…You don't wipe after you pee
We've all used the ol' drip-dry tactic on occasion. (Hiya, campers and concertgoers!) No big deal — just don't do it often. Aside from the icky feeling, staying damp down there can up your odds of a yeast infection or other irritations (itching, burning), since fungi and bacteria love moist environments, says Leah Millheiser, MD, a clinical assistant professor of obstetrics and gynecology at Stanford's School of Medicine. Air-drying is your best bet — at least until you can get to some TP.
…You yo-yo diet
As many as two-thirds of dieters regain weight after losing it, says research from UCLA. Though frustratingly common, this scenario probably takes a bigger toll on your confidence than your body; some studies have found an association between weight cycling and conditions such as heart disease, but no cause-and-effect connection has been made. "My biggest concern is the emotional trauma of regaining," says registered dietitian Linda Bunyard, RD, of the Johns Hopkins Weight Management Center. "I would rather see patients lose fewer pounds if they can do it sustainably." Pros agree that making permanent changes for a healthy lifestyle beats short-term dieting. Also key: getting support during your weight-loss journey, whether from a nutritionist or a friend.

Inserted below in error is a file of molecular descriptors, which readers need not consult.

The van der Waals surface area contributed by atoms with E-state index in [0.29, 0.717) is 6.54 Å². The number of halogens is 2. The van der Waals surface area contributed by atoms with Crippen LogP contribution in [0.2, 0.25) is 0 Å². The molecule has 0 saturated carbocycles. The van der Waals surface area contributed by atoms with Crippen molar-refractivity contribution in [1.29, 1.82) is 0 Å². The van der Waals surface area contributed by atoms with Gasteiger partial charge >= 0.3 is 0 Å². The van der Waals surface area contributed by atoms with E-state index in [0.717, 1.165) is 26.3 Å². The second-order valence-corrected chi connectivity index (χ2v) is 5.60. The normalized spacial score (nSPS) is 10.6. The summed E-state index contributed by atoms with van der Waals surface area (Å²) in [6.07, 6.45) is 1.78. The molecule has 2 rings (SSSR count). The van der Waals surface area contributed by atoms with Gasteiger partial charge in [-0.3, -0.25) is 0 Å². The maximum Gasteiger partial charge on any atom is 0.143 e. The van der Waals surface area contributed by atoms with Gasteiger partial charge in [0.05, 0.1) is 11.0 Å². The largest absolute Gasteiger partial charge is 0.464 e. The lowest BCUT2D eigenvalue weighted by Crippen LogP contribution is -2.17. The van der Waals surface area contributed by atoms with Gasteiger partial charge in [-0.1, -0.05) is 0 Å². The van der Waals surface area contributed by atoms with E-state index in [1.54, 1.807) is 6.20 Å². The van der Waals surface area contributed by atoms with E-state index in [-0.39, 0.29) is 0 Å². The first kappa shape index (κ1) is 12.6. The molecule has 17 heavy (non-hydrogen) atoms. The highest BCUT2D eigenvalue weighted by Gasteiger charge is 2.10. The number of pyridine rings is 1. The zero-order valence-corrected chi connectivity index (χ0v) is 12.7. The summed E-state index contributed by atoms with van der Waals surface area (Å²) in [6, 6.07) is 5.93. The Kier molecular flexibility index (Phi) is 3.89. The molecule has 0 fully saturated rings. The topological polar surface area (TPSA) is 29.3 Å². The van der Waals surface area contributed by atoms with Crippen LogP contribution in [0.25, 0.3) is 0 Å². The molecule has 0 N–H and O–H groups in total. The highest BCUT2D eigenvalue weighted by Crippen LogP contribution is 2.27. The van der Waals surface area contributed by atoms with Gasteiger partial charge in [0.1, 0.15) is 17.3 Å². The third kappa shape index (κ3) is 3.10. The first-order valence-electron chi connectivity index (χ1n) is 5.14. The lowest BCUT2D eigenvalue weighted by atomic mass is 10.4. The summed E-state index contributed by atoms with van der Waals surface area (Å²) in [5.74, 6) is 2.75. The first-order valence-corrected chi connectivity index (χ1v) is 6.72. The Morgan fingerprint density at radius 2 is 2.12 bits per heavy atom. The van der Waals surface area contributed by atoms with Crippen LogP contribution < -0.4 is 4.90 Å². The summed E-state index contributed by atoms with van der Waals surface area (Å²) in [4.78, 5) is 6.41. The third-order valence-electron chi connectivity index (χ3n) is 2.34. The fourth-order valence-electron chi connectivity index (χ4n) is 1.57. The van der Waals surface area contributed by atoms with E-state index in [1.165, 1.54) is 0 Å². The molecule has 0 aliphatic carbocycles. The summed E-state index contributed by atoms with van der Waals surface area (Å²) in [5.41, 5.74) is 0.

…You "tweak" your knee
One minute you're walking fine, and the next — zing — there's a sharp pain in your knee. You may have moved in a way that irritated the cartilage between your knee bones, says Jordan Metzl, MD, a sports medicine doctor at New York's Hospital for Special Surgery. Other times, the pain can mean something worse, like a ligament tear. If you heard a pop, feel unstable, or swell up immediately, get to a doc stat. If not, try to walk it off, apply some ice, and wrap the area if it's sore. The inflammation may cool off on its own. If it's still throbbing after a few days, see an MD to make sure nothing else is going on.
…You wear heavy earrings every day
Over time, skin loses elasticity, and hefty ear candy can stretch pierced holes or even split your lobe, says Stephen S. Park, MD, president of the American Academy of Facial Plastic and Reconstructive Surgery. So alternate big danglies with lighter studs, or go bare half the time.
This story originally appeared in the December 2015 issue of Dr. Oz The Good Life.